W. Cope Devereux's unhappy description of the Maltese Nobility in 1884
Extract from the Book: “FAIR ITALY, THE RIVIERA AND MONTE CARLO COMPRISING A TOUR THROUGH NORTH AND SOUTH ITALY AND SICILY WITH A SHORT ACCOUNT OF MALTA” BY W. COPE DEVEREUX, R.N., F.R.G.S. AUTHOR OF "A CRUISE IN THE 'GORGON' IN THE SUPPRESSION OF THE SLAVE TRADE" LONDON KEGAN PAUL, TRENCH & CO., 1, PATERNOSTER SQUARE, 1884:-
“The nobility, so-called, are seemingly content to live almost to themselves, as it were in the past, amongst their ancient ancestry (putting one in mind of Mr. and Mrs. German Reed's entertainment of "Ages Ago") rather than in the present and with the people surrounding them. They are reputed to be excessively mean and close, but perhaps they have but a scanty allowance to support their nobility, and therefore, by necessity, it is half starved.
A friend who has resided at Malta many years, related to me a little incident of his own experience. For once breaking through their usual reserve, an Englishman was invited to the funeral of one of the Maltese nobility; when, in accordance with the usual rites, a candle or taper is provided by the mourners, which is generally carried home by each as a memento, and perhaps as possessing some virtue from the priestly blessing. But the day after the funeral, much to his surprise and disgust, having simply taken it as a mark of respect to the family, he was requested to return the said candle, "which had only been lent to him."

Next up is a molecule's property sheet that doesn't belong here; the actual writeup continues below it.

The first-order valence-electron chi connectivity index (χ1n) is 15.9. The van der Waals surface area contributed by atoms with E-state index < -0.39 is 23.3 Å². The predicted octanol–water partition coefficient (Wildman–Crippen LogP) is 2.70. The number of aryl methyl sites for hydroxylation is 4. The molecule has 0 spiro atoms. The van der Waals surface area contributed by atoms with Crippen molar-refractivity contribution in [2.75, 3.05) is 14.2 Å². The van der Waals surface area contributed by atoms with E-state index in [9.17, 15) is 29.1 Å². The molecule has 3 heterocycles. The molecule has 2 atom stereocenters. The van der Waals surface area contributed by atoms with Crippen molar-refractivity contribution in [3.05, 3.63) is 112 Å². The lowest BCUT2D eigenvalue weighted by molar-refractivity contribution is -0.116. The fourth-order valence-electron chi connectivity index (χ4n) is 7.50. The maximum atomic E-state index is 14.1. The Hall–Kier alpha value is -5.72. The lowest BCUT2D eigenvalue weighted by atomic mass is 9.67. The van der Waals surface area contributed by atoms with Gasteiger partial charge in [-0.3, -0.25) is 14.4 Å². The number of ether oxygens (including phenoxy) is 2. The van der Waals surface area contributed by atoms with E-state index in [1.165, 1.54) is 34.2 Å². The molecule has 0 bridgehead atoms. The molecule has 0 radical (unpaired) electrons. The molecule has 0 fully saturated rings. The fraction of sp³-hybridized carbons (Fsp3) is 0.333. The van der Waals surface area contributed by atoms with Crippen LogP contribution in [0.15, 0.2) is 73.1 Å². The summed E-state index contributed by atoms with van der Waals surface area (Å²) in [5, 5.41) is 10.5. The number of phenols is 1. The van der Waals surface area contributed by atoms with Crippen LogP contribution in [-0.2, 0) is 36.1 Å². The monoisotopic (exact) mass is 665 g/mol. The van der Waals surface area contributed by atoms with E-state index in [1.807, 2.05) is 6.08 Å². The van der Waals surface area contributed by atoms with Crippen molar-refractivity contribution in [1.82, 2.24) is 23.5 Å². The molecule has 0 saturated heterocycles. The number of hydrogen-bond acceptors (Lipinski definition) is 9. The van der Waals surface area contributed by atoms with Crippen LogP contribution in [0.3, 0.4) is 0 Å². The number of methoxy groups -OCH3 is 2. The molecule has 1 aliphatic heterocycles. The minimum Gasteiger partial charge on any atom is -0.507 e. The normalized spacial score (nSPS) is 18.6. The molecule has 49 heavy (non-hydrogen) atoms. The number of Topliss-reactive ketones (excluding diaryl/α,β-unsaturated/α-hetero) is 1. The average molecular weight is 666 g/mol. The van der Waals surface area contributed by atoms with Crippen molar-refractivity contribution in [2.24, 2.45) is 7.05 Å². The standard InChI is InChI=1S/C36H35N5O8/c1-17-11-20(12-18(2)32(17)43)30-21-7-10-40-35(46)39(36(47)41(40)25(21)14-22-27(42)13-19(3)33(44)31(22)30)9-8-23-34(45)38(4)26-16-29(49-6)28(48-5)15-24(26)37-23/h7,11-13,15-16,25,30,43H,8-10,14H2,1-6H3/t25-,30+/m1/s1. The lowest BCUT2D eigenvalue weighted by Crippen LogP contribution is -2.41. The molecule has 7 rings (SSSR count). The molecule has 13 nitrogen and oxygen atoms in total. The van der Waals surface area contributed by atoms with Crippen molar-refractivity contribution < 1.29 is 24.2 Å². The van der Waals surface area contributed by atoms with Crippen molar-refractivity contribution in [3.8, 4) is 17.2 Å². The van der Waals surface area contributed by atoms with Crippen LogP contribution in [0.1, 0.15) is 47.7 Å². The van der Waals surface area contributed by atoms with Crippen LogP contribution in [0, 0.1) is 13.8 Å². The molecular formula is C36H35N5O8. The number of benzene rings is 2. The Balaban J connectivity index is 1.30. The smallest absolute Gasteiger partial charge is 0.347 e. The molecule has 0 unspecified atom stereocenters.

There is, however, apart from the Maltese element, plenty of society at Malta, amongst the English community, governor, and Naval and Military officers. Indeed, in the season it is rather a gay place. There is, or used to be, a very good little opera-house, where some of the most eminent prima donnas (Spamezi and Pareppa, etc.) made their debût; for the society at Malta is supposed to constitute rather a critical audience; and if an artiste once succeeds in winning its approval, she may go to England without fear and trembling.”
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